I hope to hear more about where this audio stream came from. If it was a hoax, it was an elaborate one. I also want to know what the outcome of all this is/was/will be. I suspect that this will turn out much like the Watts case: US border guards will lie and lie and lie and then get a conviction because of the catch-all clause in the obstruction law.

2 comments:

Andrew said...

I've always disliked the charge of "Obstruction of Justice" when you consider that the arresting party is allowed to decide what actions "serve justice."

On topic with the issue of changes in our piracy laws, etc., one can see how selectively enforceable laws which everyone is guilty of, are REALLY great tools for police to use as a shield against good, honest citizenry whilst abusing their own position of authority.

Law enforcement deserves no respect at an individual level per se. That is not the point. Respect should only be heeded for the law itself. People are supposed to resist abuse of authority, for that is a far worse crime against society than 'obstruction of justice.' In this example, the officer DID abuse authority, because he used his position of power to single out the visitor who didn't respect his questions.

It should be stated, that it is not illegal to mock an officer, but frighteningly, they have enough power to turn it into a crime. You do not need to commit any crime to go to jail if so singled out.

In this case, the officials at the border shouldn't have the right to force someone to answer questions they do not wish to answer. They can conduct a search, and deny them entry to the USA; they should not be able to force them to speak to an officer unless the individual wishes to do so to improve the situation.

If a person is going to be detained, the authority carrying out that detention must provide substantive reason for it. Without good reason, including citation of the law which the individual has broken, the act of holing a person in 'custody' becomes unlawful confinement, and should be treated as such.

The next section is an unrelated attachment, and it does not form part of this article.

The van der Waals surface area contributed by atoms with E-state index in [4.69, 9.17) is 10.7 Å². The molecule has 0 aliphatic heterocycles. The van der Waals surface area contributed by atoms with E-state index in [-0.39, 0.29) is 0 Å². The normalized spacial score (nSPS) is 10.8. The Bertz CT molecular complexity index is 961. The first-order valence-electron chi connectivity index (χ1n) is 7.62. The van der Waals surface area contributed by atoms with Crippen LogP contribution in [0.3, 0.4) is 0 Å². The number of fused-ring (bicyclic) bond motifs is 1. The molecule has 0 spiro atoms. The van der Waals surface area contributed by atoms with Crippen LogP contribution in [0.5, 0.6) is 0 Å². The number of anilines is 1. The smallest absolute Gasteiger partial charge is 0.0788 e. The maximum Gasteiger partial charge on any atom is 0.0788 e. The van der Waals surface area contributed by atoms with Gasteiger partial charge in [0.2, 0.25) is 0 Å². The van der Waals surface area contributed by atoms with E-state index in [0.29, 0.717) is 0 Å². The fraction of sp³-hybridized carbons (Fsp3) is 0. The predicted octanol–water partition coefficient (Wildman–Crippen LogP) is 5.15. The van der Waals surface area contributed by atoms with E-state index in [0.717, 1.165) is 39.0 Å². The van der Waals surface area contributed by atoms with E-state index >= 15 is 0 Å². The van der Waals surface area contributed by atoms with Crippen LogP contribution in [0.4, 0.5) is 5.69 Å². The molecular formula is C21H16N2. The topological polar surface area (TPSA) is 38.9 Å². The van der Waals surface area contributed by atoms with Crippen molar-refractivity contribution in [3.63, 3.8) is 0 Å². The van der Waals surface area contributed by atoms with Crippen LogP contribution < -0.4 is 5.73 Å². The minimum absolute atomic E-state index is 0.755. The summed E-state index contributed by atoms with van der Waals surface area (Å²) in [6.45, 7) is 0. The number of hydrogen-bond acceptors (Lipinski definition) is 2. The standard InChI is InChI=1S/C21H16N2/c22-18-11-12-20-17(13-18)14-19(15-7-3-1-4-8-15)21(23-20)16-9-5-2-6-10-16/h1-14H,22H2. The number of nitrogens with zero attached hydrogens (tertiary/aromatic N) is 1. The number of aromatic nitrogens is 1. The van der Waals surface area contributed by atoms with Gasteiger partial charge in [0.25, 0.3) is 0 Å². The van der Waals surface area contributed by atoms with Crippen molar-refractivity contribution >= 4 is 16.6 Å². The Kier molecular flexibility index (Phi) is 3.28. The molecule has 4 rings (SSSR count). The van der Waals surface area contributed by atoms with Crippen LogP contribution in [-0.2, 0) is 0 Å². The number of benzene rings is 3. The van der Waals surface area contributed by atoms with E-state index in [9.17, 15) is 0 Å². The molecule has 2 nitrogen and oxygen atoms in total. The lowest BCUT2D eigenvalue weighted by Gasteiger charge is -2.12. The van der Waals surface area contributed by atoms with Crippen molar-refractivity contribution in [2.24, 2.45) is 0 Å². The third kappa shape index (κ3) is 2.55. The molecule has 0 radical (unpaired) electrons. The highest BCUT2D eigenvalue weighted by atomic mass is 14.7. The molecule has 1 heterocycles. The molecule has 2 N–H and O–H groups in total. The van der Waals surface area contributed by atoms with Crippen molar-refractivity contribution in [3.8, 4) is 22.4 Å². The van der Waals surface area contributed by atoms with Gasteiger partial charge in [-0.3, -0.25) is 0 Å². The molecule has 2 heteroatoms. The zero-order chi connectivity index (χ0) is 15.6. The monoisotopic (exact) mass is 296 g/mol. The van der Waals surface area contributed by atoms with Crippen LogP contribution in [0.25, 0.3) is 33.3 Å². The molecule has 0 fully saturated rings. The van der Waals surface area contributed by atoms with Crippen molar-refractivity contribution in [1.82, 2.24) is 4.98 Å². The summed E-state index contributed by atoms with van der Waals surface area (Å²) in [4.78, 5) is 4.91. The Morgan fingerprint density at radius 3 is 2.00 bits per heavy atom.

Some would say this is hampering the "ability of law enforcement to do their job" ... But what is their job? If carrying out their job means violating the very laws they apparently are in place to uphold, I really believe we need to investigate the value of the institution all together.

Justin said...

I wonder a few things.
1. If there was some sort of gesture during the muffled part of the audio after which the Border Guards start to ask if he's threatening them, there's no audible threat on this audio.
2. If three "possible terrorists" are arrested each day around the entire border of the United States and daily information given to all the US Border Guards is the source of that number. I agree I can't believe there are three at the port of Buffalo every day. Maybe three people are arrested daily at Buffalo (drugs, priors, etc.) but three on terrorist charges? Really?
3. What sort of daily and longer timeframe updates and indoctrination is being presented to the US Border Guards. A lot of the talk on this audio sounds like the Guards are being fed a very biased set of stories from around the country, likely with incomplete background on many of them. I've noticed this at my border crossings in the last three years or so. The US Guards are acting more and more like they honestly believe that the United States is under some sort of assault. I would love to see what sort of "industry insider news" they are presented with on a regular basis to build this belief. I will ask around to the people I know here and see if I can find out any more about this.

Comment:
From the clip:
"We don't need any grounds."
"Well that's ridiculous."
"Okay, that's the United States."
. . . .
"You don't need any grounds for your actions?"
"Absolutely not."

This is true, and that is the scariest thought for anyone planning to cross the US border anytime starting about five years ago.